The 1946 Kaufmann Desert House, designed by Richard Neutra and immortalized in Slim Aarons’ photo “Poolside Gossip,” has hosted fabulous Modernism Week events.

How Modernism Week Started in Palm Springs: An Oral History

A group of architecture and design enthusiasts created a cultural phenomenon. In light of Modernism Week October's 10th anniversary, some of them reflect on the event's origins.

Michael Arkin Home & Design, Modernism

The 1946 Kaufmann Desert House, designed by Richard Neutra and immortalized in Slim Aarons’ photo “Poolside Gossip,” has hosted fabulous Modernism Week events.

The 1946 Kaufmann Desert House, designed by Richard Neutra and immortalized in Slim Aarons’ photo “Poolside Gossip,” has hosted fabulous Modernism Week events.

If you were one of the people who paid approximately $30,000 to buy an Alexander tract home in Palm Springs at the dawn of the Space Age, you would never have imagined that your 1,200-square-foot house would someday be worth $1.3 million. But such is the allure of the desert and the demand for modern architecture in a town whose name has become synonymous with midcentury design.

It wasn’t always that way. After earning its reputation as Hollywood’s favorite getaway in the 1930s and ’40s, and undergoing impressive growth in the postwar boom, Palm Springs stagnated. An exodus of residents and businesses in the 1980s left the city awash in “For Rent” signs and T-shirt shops. Although no one could have foreseen it, the migration down valley turned out to be a blessing in disguise: With little development going on, no one was taking a wrecking ball to the buildings and homes that today rank among the city’s greatest assets. On the contrary, by the late ’90s, The New Yorker and Vanity Fair were reporting on the preservation of homes in Palm Springs, including the iconic Kaufmann Desert House, and lauding the work of early architects who, inspired by the desert, were experimenting with new materials and designs — names like Richard Neutra, John Lautner, Albert Frey, and E. Stewart Williams.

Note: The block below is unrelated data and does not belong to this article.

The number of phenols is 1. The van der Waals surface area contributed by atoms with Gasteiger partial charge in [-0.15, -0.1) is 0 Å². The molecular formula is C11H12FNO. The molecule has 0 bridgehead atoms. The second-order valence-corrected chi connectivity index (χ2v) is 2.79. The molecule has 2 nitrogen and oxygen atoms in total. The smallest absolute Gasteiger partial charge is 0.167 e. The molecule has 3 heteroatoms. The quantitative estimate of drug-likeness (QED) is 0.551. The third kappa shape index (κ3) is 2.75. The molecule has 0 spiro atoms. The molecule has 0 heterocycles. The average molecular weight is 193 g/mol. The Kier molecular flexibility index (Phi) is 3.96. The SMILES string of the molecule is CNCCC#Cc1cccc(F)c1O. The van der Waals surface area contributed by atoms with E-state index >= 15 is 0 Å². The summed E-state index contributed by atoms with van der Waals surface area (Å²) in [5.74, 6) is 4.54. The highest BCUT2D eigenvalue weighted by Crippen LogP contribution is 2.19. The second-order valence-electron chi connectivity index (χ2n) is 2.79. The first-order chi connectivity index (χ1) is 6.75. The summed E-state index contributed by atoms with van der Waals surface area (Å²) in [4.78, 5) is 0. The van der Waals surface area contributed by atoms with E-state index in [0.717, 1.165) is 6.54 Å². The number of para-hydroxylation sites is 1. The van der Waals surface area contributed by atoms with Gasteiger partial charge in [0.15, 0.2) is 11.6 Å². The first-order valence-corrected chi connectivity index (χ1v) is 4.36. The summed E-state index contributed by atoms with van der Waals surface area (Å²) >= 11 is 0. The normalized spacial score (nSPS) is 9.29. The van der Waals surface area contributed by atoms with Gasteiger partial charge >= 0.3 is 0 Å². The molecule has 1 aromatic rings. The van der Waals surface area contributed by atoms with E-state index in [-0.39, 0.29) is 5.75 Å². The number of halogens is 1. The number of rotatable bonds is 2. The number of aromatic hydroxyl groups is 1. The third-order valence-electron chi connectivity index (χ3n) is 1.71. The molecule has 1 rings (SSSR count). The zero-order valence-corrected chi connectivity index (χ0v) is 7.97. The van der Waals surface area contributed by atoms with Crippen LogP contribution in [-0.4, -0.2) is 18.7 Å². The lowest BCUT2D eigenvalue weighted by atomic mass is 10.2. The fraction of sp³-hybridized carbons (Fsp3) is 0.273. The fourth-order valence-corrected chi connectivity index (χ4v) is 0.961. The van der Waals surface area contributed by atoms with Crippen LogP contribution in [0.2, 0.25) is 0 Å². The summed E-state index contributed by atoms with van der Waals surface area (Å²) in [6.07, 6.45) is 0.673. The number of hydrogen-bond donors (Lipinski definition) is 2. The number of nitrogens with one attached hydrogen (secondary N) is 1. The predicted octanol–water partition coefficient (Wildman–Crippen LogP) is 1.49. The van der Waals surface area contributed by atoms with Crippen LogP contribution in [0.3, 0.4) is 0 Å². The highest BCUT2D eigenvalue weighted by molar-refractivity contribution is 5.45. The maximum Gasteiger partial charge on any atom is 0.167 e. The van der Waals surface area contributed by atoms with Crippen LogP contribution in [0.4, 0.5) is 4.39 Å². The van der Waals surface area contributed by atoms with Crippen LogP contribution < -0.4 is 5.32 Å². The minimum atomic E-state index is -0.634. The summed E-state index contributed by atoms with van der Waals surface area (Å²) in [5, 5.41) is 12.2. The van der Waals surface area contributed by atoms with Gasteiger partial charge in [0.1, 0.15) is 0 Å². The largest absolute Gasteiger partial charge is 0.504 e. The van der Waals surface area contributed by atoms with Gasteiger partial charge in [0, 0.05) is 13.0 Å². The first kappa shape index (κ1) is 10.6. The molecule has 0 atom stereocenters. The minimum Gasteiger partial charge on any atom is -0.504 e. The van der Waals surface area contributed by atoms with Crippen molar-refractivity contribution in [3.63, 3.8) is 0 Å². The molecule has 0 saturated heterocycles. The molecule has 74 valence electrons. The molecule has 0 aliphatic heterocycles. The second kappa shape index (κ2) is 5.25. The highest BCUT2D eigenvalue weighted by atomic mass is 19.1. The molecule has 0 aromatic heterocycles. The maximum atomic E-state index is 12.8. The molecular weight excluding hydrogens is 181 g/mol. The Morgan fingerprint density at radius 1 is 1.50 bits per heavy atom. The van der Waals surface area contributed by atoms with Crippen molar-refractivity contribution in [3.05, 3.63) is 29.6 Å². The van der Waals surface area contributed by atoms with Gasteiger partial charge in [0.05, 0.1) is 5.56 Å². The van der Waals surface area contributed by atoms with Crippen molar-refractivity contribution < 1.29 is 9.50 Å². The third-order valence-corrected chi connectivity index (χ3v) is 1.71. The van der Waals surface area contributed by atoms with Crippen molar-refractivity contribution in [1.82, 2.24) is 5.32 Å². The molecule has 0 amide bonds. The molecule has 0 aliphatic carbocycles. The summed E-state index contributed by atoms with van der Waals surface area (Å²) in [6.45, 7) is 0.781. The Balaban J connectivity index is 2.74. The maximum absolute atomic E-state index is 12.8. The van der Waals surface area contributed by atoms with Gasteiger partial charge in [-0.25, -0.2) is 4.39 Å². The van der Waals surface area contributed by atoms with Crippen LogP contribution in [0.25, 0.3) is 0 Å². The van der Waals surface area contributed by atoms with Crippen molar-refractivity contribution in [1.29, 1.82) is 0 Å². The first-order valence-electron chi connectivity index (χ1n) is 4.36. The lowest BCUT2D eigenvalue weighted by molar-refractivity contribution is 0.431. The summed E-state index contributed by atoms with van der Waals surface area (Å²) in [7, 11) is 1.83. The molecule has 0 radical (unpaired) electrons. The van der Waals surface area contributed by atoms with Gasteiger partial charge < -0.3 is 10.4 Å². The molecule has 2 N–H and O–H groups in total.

People noticed. Among them was Jacques Caussin, a French-born antiques dealer specializing in 20th-century design and the producer of the successful Miami Modernism Show, launched in 1993.

By the end of the ’90s, Caussin had tired of producing the event by himself. Considering a move to Palm Springs, he approached Robert Smith and Rosemary Krieger of Dolphin Promotions about becoming co-producers of the Miami show. With the deal signed, Caussin took off for the desert and soon after started the Palm Springs iteration, a precursor to Modernism Week.

Modernism Week started in 2006 and grew year after year until it became the wildly popular, 11-day festival that draws international recognition today. Exclusive home tours, expert lectures, and themed parties draw more than 100,000 architecture and design enthusiasts each February. To satisfy demand, organizers expanded in 2013 with a fall “preview,” now known as Modernism Week October.

On the eve of the 10th annual Modernism Week October, the story of how a design show seeded one of the desert’s most distinctive signature events is remembered by the voices of those who were a part of its inception.

Armando’s Bar

Palm Springs Modernism Show.

The Modernism Show

ROSEMARY KRIEGER, president, Dolphin Promotions Inc.: Once he relocated to the desert, Jacques called and said, Palm Springs would be the perfect backdrop for another Modernism Show. There’s a lot going on out here, and it’s all centered around midcentury modern. So, we flew out [to Palm Springs] and met with Carl Prout, who at the time was the president of the Palm Springs Preservation Foundation, which became the beneficiary of our opening night ticket sales.